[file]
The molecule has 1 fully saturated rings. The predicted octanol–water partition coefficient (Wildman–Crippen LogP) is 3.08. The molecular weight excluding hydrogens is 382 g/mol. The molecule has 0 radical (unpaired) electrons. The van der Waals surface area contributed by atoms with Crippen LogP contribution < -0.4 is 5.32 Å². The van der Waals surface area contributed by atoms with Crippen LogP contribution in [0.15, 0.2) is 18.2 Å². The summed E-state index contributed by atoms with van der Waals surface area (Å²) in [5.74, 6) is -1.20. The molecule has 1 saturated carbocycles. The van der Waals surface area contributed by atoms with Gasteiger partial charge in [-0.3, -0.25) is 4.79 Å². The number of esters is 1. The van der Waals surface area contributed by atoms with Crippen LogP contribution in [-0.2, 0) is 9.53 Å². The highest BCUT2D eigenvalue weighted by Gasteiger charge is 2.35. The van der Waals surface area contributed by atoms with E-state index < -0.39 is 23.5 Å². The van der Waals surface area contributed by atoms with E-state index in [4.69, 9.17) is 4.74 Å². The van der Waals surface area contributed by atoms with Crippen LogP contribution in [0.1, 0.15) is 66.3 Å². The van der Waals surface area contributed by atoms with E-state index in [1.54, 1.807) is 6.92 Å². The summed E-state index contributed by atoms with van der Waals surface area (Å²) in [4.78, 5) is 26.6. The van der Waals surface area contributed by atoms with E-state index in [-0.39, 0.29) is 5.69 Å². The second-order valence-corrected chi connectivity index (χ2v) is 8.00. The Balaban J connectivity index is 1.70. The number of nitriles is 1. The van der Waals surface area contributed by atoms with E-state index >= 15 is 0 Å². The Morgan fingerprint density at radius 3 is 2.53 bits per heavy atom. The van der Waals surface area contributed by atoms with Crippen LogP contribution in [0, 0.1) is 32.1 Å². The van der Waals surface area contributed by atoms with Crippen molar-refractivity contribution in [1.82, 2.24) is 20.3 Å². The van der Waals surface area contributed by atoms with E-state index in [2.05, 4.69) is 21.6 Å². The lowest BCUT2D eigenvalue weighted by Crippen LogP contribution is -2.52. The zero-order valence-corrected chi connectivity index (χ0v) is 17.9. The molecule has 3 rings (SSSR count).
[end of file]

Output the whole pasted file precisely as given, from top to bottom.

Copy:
The molecule has 1 fully saturated rings. The predicted octanol–water partition coefficient (Wildman–Crippen LogP) is 3.08. The molecular weight excluding hydrogens is 382 g/mol. The molecule has 0 radical (unpaired) electrons. The van der Waals surface area contributed by atoms with Crippen LogP contribution < -0.4 is 5.32 Å². The van der Waals surface area contributed by atoms with Crippen LogP contribution in [0.15, 0.2) is 18.2 Å². The summed E-state index contributed by atoms with van der Waals surface area (Å²) in [5.74, 6) is -1.20. The molecule has 1 saturated carbocycles. The van der Waals surface area contributed by atoms with Gasteiger partial charge in [-0.3, -0.25) is 4.79 Å². The number of esters is 1. The van der Waals surface area contributed by atoms with Crippen LogP contribution in [-0.2, 0) is 9.53 Å². The highest BCUT2D eigenvalue weighted by Gasteiger charge is 2.35. The van der Waals surface area contributed by atoms with E-state index < -0.39 is 23.5 Å². The van der Waals surface area contributed by atoms with E-state index in [4.69, 9.17) is 4.74 Å². The van der Waals surface area contributed by atoms with Crippen LogP contribution in [0.1, 0.15) is 66.3 Å². The van der Waals surface area contributed by atoms with E-state index in [1.54, 1.807) is 6.92 Å². The summed E-state index contributed by atoms with van der Waals surface area (Å²) in [4.78, 5) is 26.6. The van der Waals surface area contributed by atoms with E-state index in [-0.39, 0.29) is 5.69 Å². The second-order valence-corrected chi connectivity index (χ2v) is 8.00. The Balaban J connectivity index is 1.70. The number of nitriles is 1. The van der Waals surface area contributed by atoms with E-state index >= 15 is 0 Å². The Morgan fingerprint density at radius 3 is 2.53 bits per heavy atom. The van der Waals surface area contributed by atoms with Crippen LogP contribution in [0, 0.1) is 32.1 Å². The van der Waals surface area contributed by atoms with Crippen molar-refractivity contribution in [1.82, 2.24) is 20.3 Å². The van der Waals surface area contributed by atoms with E-state index in [2.05, 4.69) is 21.6 Å². The lowest BCUT2D eigenvalue weighted by Crippen LogP contribution is -2.52. The zero-order valence-corrected chi connectivity index (χ0v) is 17.9. The molecule has 3 rings (SSSR count).